CNBC's Melissa Lee and the Options Action traders discuss the stocks they'll be watching next week.» Read More
Lousy sales, weak earnings and more layoffs reigned over Thursday, with glum news from Nokia, Viacom, Merck, AT&T, DuPont, Credit Suisse and retailers across the board. European central banks enacted big rate cuts. And Fed Chairman Ben Bernanke urged more government efforts to stanch soaring home foreclosures. But CNBC heard from experts who say that while the news will get worse through 2009, markets will periodically rally — and one strategist sees the Dow at 12,000 in 2010.
Investors should get ready for a bumper bear-market rally by building a portfolio out of the most beaten-down stocks they can find, like Taylor Wimpy, Trinity Mirror, Clem Chambers, CEO of ADVFN, told CNBC.
President-elect Barack Obama nominated Gov. Bill Richardson (D-NM) for commerce secretary Wednesday, the same day that United Auto Workers President Ron Gettelfinger announced the UAW would make huge concessions in order to help the Big 3 automakers nail government bailout funds. CNBC heard from experts who said the drop in gasoline prices bodes well for the first quarter and Ben Bernanke just may save us from a severe recession. (UPDATED)
SanDisk shares are moving nearly 15 percent higher Wednesday, as talk of a renewed buyout bid by Toshiba hits the trading desks. Here's my take on it...
Don't buy the stocks that others are buying, says Craig Callahan, founder and president of ICON Advisers. He says investors should target what others are selling — like consumer discretionary stocks.
Stocks rallied Tuesday as investors scooped up bargains and were encouraged by news that General Electric will keep its dividend intact.
Stocks rose sharply Tuesday as investors scooped up beaten-down stocks after the prior session's selloff that saw the Dow give back 700 points.
It was real estate that led the market into recession, and David Goldberg of UBS thinks it's getting ready to lead it out. He admits that fundamentals for homebuilding companies are low, and likely to remain so for at least the next nine months. This, he believes, is the time to buy on valuation.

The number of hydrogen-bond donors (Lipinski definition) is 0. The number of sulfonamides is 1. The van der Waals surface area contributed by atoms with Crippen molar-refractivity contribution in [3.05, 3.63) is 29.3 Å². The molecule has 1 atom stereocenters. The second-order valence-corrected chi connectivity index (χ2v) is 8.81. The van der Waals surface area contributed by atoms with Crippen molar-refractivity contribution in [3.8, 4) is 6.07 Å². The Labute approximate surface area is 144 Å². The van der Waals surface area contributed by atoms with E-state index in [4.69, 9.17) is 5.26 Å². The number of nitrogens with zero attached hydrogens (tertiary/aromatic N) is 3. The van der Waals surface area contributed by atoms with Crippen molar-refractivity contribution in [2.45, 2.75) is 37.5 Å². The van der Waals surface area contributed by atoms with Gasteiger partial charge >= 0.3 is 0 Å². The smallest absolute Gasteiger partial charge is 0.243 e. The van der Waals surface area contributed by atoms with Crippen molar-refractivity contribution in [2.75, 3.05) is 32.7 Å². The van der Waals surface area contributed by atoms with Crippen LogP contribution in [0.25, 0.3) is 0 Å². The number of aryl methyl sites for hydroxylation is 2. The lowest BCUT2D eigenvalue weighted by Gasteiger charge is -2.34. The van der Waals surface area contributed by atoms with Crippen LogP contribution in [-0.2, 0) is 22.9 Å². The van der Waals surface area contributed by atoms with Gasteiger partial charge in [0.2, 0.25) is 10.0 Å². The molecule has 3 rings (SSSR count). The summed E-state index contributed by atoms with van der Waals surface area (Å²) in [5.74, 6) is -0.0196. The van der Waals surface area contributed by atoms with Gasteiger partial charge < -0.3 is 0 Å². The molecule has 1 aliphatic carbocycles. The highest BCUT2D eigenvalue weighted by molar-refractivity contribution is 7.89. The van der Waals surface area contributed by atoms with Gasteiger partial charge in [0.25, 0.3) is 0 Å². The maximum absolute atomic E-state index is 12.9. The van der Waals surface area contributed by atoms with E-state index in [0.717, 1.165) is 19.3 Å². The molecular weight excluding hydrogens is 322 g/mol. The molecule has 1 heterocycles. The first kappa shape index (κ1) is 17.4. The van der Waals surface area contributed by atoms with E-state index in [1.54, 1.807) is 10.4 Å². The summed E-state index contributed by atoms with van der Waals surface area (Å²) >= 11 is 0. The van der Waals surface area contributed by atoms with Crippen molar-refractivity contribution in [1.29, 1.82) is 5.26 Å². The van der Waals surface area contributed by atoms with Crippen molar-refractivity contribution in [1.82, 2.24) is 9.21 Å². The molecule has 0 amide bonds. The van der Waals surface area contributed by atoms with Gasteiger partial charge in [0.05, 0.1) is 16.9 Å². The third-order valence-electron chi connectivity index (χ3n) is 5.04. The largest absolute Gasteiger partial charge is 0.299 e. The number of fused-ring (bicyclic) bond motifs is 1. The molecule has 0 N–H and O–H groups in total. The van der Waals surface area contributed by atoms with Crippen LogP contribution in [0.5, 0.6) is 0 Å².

BP is seeing bullish options activity today after the company reaffirmed its commitment to dividends and capital expenditures.
These days, just about every stock picker in the business will tell you to be in the market for the long term. Broadleaf Partners president and chief investment officer Doug MacKay is no exception, but he's willing to go out on a limb for an investor who absolutely must have some short-term gains.
Stocks opened higher Tuesday, clawing back some of what they lost Monday, when the Dow shed nearly 700 points.
U.S. stock index futures indicated a higher open for Wall Street on Tuesday after Monday's plunge and despite more bad news from the banking sector.
The red ink started to flow with Monday's opening bell on Wall Street. Holland & Co.'s Mike Holland urged investors to stay with the best names as the best strategy to survive the bear market.
We all have our heroes. David Schick's hero is the American consumer, scaling back and scooping up bargains to survive soaring gas prices, plunging employment, and crunching credit. The reasons behind two of his stock picks are clear; the reasons behind his third stock pick, less so.
Automakers have rallied in recent days as prospects for a government bailout appeared to improve, but Ford is the only one trading higher today.
The Thanksgiving-week rally took the markets up 10 percent, and with a 28-percent gain, financials outperformed just about everything else. BlackRock's Bob Doll sees investors cashing in on those gains this week, and recommends a move to more defensive stocks.
Stocks rose again in light post-Thanksgiving trading, logging their best five-day streak in 75 years. U.S. financial markets closed Friday at 1 p.m. ET.
Stocks declined in this abbreviated post-Thanksgiving session as traders took a breather after four straight days of gains.
Oaktree Asset Management's Robert Pavlik warns investors not to be misled by what appear to be attractive valuations on stocks.
While some investors were standing on the sidelines during the market rally, Alan Lancz was busy buying, with a one-word explanation: Valuation. (Part One)